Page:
Tuesday, May 17, 2022
Doron Dorfman (Seton Hall University), Pandemic 'Disability Cons', 49 J. L., Med. & Ethics 401 (2021):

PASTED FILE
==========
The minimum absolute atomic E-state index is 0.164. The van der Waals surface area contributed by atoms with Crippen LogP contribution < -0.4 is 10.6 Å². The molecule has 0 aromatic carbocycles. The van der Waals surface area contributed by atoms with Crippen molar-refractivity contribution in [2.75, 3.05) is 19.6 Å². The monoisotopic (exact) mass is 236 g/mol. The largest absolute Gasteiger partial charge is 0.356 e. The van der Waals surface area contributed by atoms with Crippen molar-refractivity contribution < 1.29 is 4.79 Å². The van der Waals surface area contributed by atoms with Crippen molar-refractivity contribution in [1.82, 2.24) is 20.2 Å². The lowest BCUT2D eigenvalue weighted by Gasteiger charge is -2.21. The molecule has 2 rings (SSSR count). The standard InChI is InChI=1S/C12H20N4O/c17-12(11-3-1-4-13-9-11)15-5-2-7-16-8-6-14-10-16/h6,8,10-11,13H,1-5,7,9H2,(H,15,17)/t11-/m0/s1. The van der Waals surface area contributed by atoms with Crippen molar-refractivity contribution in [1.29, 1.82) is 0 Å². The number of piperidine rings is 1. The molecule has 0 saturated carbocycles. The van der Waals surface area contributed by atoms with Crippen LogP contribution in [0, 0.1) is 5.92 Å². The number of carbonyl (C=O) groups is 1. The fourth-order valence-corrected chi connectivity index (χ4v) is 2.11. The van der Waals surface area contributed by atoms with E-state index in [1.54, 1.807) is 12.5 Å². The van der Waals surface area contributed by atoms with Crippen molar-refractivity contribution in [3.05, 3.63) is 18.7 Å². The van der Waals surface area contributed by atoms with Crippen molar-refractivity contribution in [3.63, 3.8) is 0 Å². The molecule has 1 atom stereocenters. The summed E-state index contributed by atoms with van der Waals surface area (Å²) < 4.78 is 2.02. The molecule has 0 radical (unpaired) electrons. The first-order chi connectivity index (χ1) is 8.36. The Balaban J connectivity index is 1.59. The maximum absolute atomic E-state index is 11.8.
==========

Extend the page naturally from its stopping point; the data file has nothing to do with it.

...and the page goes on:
Disability rights law has made issues of access and accommodations much more visible in American life. Yet a byproduct of the increased awareness of disability rights has been “fear of the disability con,” that is, the common apprehension that people are abusing the law to gain an unfair advantage. Many times, this moral panic creates an invisible, oft-overlooked barrier for people with disabilities who desire to utilize their rights. They either are refused the right altogether or give up asking for it in the first place because they are afraid of being accused of being fakers. This Article shows how fear of the disability con surfaced along the progression of the COVID-19 pandemic. It describes the schism between the ways in which people with disabilities generally fared under the pandemic and some popular perceptions regarding the “privileges” they allegedly received because of their protected legal status. Those so-called privileges include mask exemptions, vaccination priority, and permission to continue remote work. The Article concludes with lessons the COVID-19 pandemic experience can teach us about the nature and scope of the fear of the disability con.